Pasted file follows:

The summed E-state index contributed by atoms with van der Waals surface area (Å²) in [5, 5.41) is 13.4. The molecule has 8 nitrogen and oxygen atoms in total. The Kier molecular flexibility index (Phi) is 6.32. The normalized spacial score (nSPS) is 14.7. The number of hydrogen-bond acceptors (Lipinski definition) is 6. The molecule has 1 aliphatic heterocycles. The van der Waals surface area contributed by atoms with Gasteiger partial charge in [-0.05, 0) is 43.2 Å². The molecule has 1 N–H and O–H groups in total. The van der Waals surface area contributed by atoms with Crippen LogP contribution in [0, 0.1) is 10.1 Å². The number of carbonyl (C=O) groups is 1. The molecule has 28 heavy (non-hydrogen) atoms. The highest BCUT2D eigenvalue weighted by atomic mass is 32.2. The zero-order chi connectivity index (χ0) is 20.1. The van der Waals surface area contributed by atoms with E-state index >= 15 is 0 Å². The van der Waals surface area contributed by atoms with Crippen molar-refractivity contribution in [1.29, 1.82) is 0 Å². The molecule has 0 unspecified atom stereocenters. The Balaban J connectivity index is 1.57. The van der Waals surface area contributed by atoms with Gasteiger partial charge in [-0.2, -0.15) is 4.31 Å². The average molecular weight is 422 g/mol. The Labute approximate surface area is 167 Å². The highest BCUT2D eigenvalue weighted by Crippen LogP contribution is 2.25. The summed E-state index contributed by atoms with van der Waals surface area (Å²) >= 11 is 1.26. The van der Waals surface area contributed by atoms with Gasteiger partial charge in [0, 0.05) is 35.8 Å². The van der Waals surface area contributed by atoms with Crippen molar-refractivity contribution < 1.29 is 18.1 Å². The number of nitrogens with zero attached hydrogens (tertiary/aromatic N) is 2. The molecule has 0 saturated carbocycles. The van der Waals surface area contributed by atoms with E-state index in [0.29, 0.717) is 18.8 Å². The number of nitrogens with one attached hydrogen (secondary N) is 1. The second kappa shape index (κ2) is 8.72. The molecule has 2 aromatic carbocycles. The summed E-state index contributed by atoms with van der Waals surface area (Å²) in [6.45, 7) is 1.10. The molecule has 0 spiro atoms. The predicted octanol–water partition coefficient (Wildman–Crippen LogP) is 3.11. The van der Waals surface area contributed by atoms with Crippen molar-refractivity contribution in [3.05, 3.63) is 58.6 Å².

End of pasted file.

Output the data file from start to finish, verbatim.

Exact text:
The summed E-state index contributed by atoms with van der Waals surface area (Å²) in [5, 5.41) is 13.4. The molecule has 8 nitrogen and oxygen atoms in total. The Kier molecular flexibility index (Phi) is 6.32. The normalized spacial score (nSPS) is 14.7. The number of hydrogen-bond acceptors (Lipinski definition) is 6. The molecule has 1 aliphatic heterocycles. The van der Waals surface area contributed by atoms with Gasteiger partial charge in [-0.05, 0) is 43.2 Å². The molecule has 1 N–H and O–H groups in total. The van der Waals surface area contributed by atoms with Crippen LogP contribution in [0, 0.1) is 10.1 Å². The number of carbonyl (C=O) groups is 1. The molecule has 28 heavy (non-hydrogen) atoms. The highest BCUT2D eigenvalue weighted by atomic mass is 32.2. The zero-order chi connectivity index (χ0) is 20.1. The van der Waals surface area contributed by atoms with E-state index >= 15 is 0 Å². The van der Waals surface area contributed by atoms with Crippen molar-refractivity contribution in [1.29, 1.82) is 0 Å². The molecule has 0 unspecified atom stereocenters. The Balaban J connectivity index is 1.57. The van der Waals surface area contributed by atoms with Gasteiger partial charge in [-0.2, -0.15) is 4.31 Å². The average molecular weight is 422 g/mol. The Labute approximate surface area is 167 Å². The highest BCUT2D eigenvalue weighted by Crippen LogP contribution is 2.25. The summed E-state index contributed by atoms with van der Waals surface area (Å²) >= 11 is 1.26. The van der Waals surface area contributed by atoms with Gasteiger partial charge in [0, 0.05) is 35.8 Å². The van der Waals surface area contributed by atoms with Crippen molar-refractivity contribution < 1.29 is 18.1 Å². The number of nitrogens with zero attached hydrogens (tertiary/aromatic N) is 2. The molecule has 0 saturated carbocycles. The van der Waals surface area contributed by atoms with E-state index in [0.29, 0.717) is 18.8 Å². The number of nitrogens with one attached hydrogen (secondary N) is 1. The second kappa shape index (κ2) is 8.72. The molecule has 2 aromatic carbocycles. The summed E-state index contributed by atoms with van der Waals surface area (Å²) in [6.45, 7) is 1.10. The molecule has 0 spiro atoms. The predicted octanol–water partition coefficient (Wildman–Crippen LogP) is 3.11. The van der Waals surface area contributed by atoms with Crippen molar-refractivity contribution in [3.05, 3.63) is 58.6 Å².